Employment Law Bulletin June 2014

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This bulletin covers a couple of significant judgments which have been handed down recently, a couple of interesting cases and a forewarning of the major change in parental leave.

1.       In the case of Lock v. British Gas Plc, the European Court of Justice considered how holiday pay due under the Working Time Regulations should be calculated for an employee who earns commission, typically on sales achieved. This would be particularly relevant to salesmen, brokers and estate agents.

The ECJ has held that in such circumstances, holiday pay must include an element to reflect such commission. This is the case even though the Employee is not working on the prospective sale whilst on holiday. The rationale for this is that if the Employee was only in receipt of basic pay he would be discouraged from taking holiday and the purpose of the Working Time Regulations is to encourage the taking of holiday.

The ECJ was invited to state how they thought an Employer should calculate the additional holiday pay entitlement. They declined to do so saying that it was a matter for individual national governments.

This is an issue of considerable concern and will need to be addressed. The judgment states what the law has always been since the introduction of the Working Time Regulations in 1998. Employers who only pay basic pay during holidays face the prospect of substantial claims from a number of Employees to make good this shortfall.

Looking forward, Employers may wish to consider introducing holiday pay including commission but calculated over an extended period and to restrict holidays for such staff to short individual periods of time, thus minimising the problem.

2.       Bates van Winkelhof v. Clyde and Co LLP. In this case, in the Supreme Court ruled that a Member of a limited liability partnership was a “Worker” for the purposes of employment protection. A Worker does not enjoy the same protection as an Employee. In particular, a Worker does not have any entitlement to bring a claim for unfair dismissal.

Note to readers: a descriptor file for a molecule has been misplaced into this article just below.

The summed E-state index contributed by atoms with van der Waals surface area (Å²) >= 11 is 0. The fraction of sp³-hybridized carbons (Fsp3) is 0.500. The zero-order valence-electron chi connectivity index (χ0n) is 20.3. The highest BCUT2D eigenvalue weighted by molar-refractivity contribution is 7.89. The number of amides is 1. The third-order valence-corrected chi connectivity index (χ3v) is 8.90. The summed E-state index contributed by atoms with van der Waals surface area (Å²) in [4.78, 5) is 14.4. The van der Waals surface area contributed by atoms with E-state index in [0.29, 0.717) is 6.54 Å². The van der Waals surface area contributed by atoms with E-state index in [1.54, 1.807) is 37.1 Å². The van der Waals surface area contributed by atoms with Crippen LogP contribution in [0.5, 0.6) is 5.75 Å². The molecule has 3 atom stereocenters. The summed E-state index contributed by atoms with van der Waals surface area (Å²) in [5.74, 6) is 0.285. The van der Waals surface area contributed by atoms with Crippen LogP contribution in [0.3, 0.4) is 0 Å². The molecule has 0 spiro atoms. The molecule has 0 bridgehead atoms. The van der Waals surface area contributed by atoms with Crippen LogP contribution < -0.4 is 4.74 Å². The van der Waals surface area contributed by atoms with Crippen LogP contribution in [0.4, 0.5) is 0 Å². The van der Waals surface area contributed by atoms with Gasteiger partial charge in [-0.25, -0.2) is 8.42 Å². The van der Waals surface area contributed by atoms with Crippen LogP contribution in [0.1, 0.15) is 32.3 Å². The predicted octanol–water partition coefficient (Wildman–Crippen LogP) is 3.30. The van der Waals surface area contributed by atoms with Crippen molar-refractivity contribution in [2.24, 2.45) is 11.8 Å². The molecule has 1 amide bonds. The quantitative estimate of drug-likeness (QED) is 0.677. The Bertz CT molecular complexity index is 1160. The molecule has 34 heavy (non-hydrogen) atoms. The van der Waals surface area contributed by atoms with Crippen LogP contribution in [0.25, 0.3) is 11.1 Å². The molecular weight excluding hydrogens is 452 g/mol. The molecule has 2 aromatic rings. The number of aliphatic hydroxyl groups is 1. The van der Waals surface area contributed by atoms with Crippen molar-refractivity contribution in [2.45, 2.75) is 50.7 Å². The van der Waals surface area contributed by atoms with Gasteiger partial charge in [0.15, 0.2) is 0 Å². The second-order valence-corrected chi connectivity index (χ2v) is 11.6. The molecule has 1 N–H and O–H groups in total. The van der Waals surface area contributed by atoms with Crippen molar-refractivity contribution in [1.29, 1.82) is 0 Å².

In the Bates case, the issue was whether a Member of an LLP had the protection given to Workers with respect to whistleblowing. The Supreme Court held that she did. Most LLPs would not prevent a member from making a protected disclosure but it should be noted that where a Member has made a protected disclosure he/she should not be treated to his/her detriment as a result of this. If they are, then they have a claim against the LLP for compensation.

Furthermore, Workers have additional rights under the Working Time Regulations and qualify for auto-enrolment for pension purposes.

3. Constructive Dismissal

Constructive dismissal arises where an Employee resigns in response to a repudiatory breach of contract by the Employer. It is important that the resignation is in response to the breach and is not delayed. It is clear that an Employee who works out his notice of resignation will not have a problem but in the case of Cockram v. Air Products Plc, the Employee resigned in what he said was in response to a repudiatory breach by the Employer but gave a longer notice of resignation than he was required to under his contract. A subsequent claim for constrictive unfair dismissal failed because the Tribunal held that in agreeing a longer period of notice, the Employee had waived the breach by the Employer so could no longer rely upon it.

4. Discrimination

At first glance, the case of Metropolitan Police v. Keohane is the type of matter which Employment lawyers are often embarrassed about, however, on examination, it does raise a genuine issue. Mrs Keohane was a police dog handler. A police dog called Numki Pippin was her permanent responsibility staying with her when she was not at work. When she became pregnant the Metropolitan Police removed the dog from her care. This was standard policy on health and safety grounds. She brought a claim for sex discrimination. The issue was not that the removal itself was a detriment, but that such removal had a prejudicial effect upon her career progression, which was accepted by the employer. As the removal arose as a result of her pregnancy, the prejudicial effect was connected to the pregnancy and therefore sex discrimination.

5. Parental Leave

For children born or expected to be born after the 5 April 2015 new rights of shared parental leave will apply. These entitle the mother and father (or partner of the mother) to share what currently is the mother’s maternity leave. This is subject to qualifying periods of employment and appropriate notification. Much of the detail rests within regulations which are yet to be finalised. It is anticipated that these will be ready over the course of the summer and we intend to hold a workshop to discuss this in September.

Note however that the regulations actually take effect from 1 October 2014 and from that date the father of the child will have the right to take unpaid leave to attend up to 2 antenatal appointments.

If you are interested in attending the proposed workshop on this important subject please contact; beccie.raven@twmsolicitors.com